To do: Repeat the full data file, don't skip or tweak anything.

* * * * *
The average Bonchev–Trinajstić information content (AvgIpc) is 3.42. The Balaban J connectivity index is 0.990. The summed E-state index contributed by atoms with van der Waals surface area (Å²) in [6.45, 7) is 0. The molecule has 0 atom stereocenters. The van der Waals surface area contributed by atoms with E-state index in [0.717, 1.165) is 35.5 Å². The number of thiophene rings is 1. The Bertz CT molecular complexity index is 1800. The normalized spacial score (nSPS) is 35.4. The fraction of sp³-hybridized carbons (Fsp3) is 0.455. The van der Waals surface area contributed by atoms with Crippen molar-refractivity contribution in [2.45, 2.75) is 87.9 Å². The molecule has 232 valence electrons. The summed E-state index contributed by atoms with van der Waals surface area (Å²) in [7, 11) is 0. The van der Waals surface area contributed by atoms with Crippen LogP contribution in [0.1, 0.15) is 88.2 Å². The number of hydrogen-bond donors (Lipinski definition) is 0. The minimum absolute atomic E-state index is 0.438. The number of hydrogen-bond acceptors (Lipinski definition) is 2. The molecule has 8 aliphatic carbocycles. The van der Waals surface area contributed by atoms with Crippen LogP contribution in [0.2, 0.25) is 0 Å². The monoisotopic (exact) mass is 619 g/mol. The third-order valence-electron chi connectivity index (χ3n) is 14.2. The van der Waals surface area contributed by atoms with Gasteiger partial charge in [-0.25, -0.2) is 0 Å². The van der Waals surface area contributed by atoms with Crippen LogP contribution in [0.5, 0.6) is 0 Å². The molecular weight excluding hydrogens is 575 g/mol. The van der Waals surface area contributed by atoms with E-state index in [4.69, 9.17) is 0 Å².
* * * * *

The average Bonchev–Trinajstić information content (AvgIpc) is 3.42. The Balaban J connectivity index is 0.990. The summed E-state index contributed by atoms with van der Waals surface area (Å²) in [6.45, 7) is 0. The molecule has 0 atom stereocenters. The van der Waals surface area contributed by atoms with E-state index in [0.717, 1.165) is 35.5 Å². The number of thiophene rings is 1. The Bertz CT molecular complexity index is 1800. The normalized spacial score (nSPS) is 35.4. The fraction of sp³-hybridized carbons (Fsp3) is 0.455. The van der Waals surface area contributed by atoms with Crippen molar-refractivity contribution in [2.45, 2.75) is 87.9 Å². The molecule has 232 valence electrons. The summed E-state index contributed by atoms with van der Waals surface area (Å²) in [7, 11) is 0. The van der Waals surface area contributed by atoms with Crippen LogP contribution in [0.1, 0.15) is 88.2 Å². The number of hydrogen-bond donors (Lipinski definition) is 0. The minimum absolute atomic E-state index is 0.438. The number of hydrogen-bond acceptors (Lipinski definition) is 2. The molecule has 8 aliphatic carbocycles. The van der Waals surface area contributed by atoms with Crippen LogP contribution in [0.2, 0.25) is 0 Å². The monoisotopic (exact) mass is 619 g/mol. The third-order valence-electron chi connectivity index (χ3n) is 14.2. The van der Waals surface area contributed by atoms with Gasteiger partial charge in [-0.25, -0.2) is 0 Å². The van der Waals surface area contributed by atoms with Crippen LogP contribution in [0.5, 0.6) is 0 Å². The molecular weight excluding hydrogens is 575 g/mol. The van der Waals surface area contributed by atoms with E-state index in [4.69, 9.17) is 0 Å².